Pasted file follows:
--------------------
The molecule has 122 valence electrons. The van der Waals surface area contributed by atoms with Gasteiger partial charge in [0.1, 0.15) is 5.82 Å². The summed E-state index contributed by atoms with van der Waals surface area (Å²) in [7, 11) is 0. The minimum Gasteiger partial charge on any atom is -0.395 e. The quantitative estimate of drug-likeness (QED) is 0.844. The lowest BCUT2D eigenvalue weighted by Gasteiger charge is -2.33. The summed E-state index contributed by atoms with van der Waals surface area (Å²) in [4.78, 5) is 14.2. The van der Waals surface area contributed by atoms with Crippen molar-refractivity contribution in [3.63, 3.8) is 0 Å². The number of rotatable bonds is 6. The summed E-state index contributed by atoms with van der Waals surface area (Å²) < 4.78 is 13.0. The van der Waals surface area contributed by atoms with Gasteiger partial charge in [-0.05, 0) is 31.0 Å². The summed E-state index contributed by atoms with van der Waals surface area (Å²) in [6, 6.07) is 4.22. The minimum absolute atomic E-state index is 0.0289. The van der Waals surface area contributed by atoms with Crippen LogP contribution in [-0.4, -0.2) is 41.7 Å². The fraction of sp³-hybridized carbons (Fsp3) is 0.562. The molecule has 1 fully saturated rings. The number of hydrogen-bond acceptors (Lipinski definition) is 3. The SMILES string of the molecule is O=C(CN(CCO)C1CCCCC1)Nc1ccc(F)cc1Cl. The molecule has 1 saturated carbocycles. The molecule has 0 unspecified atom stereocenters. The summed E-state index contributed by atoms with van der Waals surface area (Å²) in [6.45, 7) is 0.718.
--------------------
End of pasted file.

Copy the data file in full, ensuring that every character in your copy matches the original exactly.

The molecule has 122 valence electrons. The van der Waals surface area contributed by atoms with Gasteiger partial charge in [0.1, 0.15) is 5.82 Å². The summed E-state index contributed by atoms with van der Waals surface area (Å²) in [7, 11) is 0. The minimum Gasteiger partial charge on any atom is -0.395 e. The quantitative estimate of drug-likeness (QED) is 0.844. The lowest BCUT2D eigenvalue weighted by Gasteiger charge is -2.33. The summed E-state index contributed by atoms with van der Waals surface area (Å²) in [4.78, 5) is 14.2. The van der Waals surface area contributed by atoms with Crippen molar-refractivity contribution in [3.63, 3.8) is 0 Å². The number of rotatable bonds is 6. The summed E-state index contributed by atoms with van der Waals surface area (Å²) < 4.78 is 13.0. The van der Waals surface area contributed by atoms with Gasteiger partial charge in [-0.05, 0) is 31.0 Å². The summed E-state index contributed by atoms with van der Waals surface area (Å²) in [6, 6.07) is 4.22. The minimum absolute atomic E-state index is 0.0289. The van der Waals surface area contributed by atoms with Crippen LogP contribution in [-0.4, -0.2) is 41.7 Å². The fraction of sp³-hybridized carbons (Fsp3) is 0.562. The molecule has 1 fully saturated rings. The number of hydrogen-bond acceptors (Lipinski definition) is 3. The SMILES string of the molecule is O=C(CN(CCO)C1CCCCC1)Nc1ccc(F)cc1Cl. The molecule has 1 saturated carbocycles. The molecule has 0 unspecified atom stereocenters. The summed E-state index contributed by atoms with van der Waals surface area (Å²) in [6.45, 7) is 0.718.